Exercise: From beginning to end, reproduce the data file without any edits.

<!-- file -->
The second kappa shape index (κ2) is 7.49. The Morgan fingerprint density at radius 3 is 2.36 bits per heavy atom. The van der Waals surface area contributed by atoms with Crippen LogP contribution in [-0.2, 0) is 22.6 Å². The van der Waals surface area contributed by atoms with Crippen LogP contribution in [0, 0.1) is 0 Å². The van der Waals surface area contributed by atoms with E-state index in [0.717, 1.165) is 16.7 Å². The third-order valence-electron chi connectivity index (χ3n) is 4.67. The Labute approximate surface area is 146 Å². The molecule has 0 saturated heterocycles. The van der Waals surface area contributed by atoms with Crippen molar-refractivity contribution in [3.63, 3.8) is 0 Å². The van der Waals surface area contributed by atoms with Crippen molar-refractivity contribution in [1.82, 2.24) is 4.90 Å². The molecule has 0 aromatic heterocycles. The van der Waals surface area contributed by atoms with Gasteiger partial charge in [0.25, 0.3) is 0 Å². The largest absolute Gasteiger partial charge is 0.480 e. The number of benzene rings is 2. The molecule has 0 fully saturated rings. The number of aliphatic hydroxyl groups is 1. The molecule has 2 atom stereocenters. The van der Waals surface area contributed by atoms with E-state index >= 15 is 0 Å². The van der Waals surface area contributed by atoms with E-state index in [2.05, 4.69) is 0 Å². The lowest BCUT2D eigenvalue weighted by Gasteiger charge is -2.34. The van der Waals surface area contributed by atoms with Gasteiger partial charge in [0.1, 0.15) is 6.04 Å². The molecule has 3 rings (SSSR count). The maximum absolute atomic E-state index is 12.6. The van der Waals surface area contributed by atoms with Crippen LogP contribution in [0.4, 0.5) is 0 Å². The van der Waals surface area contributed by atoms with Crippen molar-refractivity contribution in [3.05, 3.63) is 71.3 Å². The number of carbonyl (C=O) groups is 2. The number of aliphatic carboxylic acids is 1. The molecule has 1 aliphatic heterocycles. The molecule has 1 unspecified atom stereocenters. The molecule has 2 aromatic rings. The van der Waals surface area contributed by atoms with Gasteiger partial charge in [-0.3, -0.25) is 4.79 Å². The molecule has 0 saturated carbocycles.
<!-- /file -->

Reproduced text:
The second kappa shape index (κ2) is 7.49. The Morgan fingerprint density at radius 3 is 2.36 bits per heavy atom. The van der Waals surface area contributed by atoms with Crippen LogP contribution in [-0.2, 0) is 22.6 Å². The van der Waals surface area contributed by atoms with Crippen LogP contribution in [0, 0.1) is 0 Å². The van der Waals surface area contributed by atoms with E-state index in [0.717, 1.165) is 16.7 Å². The third-order valence-electron chi connectivity index (χ3n) is 4.67. The Labute approximate surface area is 146 Å². The molecule has 0 saturated heterocycles. The van der Waals surface area contributed by atoms with Crippen molar-refractivity contribution in [3.63, 3.8) is 0 Å². The van der Waals surface area contributed by atoms with Crippen molar-refractivity contribution in [1.82, 2.24) is 4.90 Å². The molecule has 0 aromatic heterocycles. The van der Waals surface area contributed by atoms with Gasteiger partial charge in [0.25, 0.3) is 0 Å². The largest absolute Gasteiger partial charge is 0.480 e. The number of benzene rings is 2. The molecule has 0 fully saturated rings. The number of aliphatic hydroxyl groups is 1. The molecule has 2 atom stereocenters. The van der Waals surface area contributed by atoms with E-state index >= 15 is 0 Å². The van der Waals surface area contributed by atoms with E-state index in [2.05, 4.69) is 0 Å². The lowest BCUT2D eigenvalue weighted by Gasteiger charge is -2.34. The van der Waals surface area contributed by atoms with Gasteiger partial charge in [0.1, 0.15) is 6.04 Å². The molecule has 3 rings (SSSR count). The maximum absolute atomic E-state index is 12.6. The van der Waals surface area contributed by atoms with Crippen LogP contribution in [0.4, 0.5) is 0 Å². The van der Waals surface area contributed by atoms with Crippen molar-refractivity contribution in [3.05, 3.63) is 71.3 Å². The number of carbonyl (C=O) groups is 2. The number of aliphatic carboxylic acids is 1. The molecule has 1 aliphatic heterocycles. The molecule has 1 unspecified atom stereocenters. The molecule has 2 aromatic rings. The van der Waals surface area contributed by atoms with Gasteiger partial charge in [-0.3, -0.25) is 4.79 Å². The molecule has 0 saturated carbocycles.